… then you should definitely read the rest of this article and watch the video above!

Let’s take a very simple word such as “frank”, for example.

Any dictionary will tell you it’s pronounced as /fræŋk/ while in reality it’s to be pronounced as [freənk] – it’s almost as if the actual word is “frenk” instead of “frank”.

So, over the time I’d noticed that the “ash” sound [æ] is often pronounced as [eə] in American English, but I couldn’t figure out WHEN it’s happening – I mean, are the any RULES?

  • I recorded the first video about it (watch it HERE) a year and a half ago – the conclusion was that you just have to learn which words are subject to the letter ‘A’ sound transformation.
  • Another video followed a year later and the advice was – just gravitate toward the [eə] sound whenever possible and you won’t get it wrong! (It’s not actually such a bad piece of advice, by the way.)
  • Then I recorded a video as a response to Greg’s comment where the main focus is on the word “family” – I pronounce it as [feəmli] whereas Greg sticks with [fæmli].

And then, when all hope was lost, I received a comment with a Wikipedia article link in – and it actually answers every question I’ve been having about the American “ash” sound ❗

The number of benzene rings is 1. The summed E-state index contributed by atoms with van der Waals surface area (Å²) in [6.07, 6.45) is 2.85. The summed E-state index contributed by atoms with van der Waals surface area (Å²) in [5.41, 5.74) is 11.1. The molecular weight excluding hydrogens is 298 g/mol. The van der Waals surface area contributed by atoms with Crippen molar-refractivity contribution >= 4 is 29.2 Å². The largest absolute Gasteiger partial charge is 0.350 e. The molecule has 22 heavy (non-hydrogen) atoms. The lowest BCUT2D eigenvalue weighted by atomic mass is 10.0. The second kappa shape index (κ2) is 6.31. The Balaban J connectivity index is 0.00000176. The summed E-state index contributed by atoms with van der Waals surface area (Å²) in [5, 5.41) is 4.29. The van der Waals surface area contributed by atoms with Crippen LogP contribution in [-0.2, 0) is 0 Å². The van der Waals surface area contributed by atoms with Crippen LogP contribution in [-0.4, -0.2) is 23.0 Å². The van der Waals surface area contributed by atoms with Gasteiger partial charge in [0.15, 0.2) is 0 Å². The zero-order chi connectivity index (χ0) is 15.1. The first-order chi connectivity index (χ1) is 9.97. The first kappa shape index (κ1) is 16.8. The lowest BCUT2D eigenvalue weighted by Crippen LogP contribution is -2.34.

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Initially I published a video on the American “ash” sound where I shared my observations in relation to how the letter ‘A’ is pronounced in certain words in American English.

Then, more than a year later, I published a follow-up on the original video where I’m talking about my latest revelations in connection with the same phenomenon – namely, certain words are transcribed as having the traditional (æ) sound in them while in reality the letter ‘A’ is pronounced more like (eh) in words such as “and”, “hamburger”, “animal” and a bunch of others.

The video above is a video response to a comment I received on the latest video where Greg points out a few things regarding the “ash” sound and how it’s pronounced in those words I’m bringing up as examples: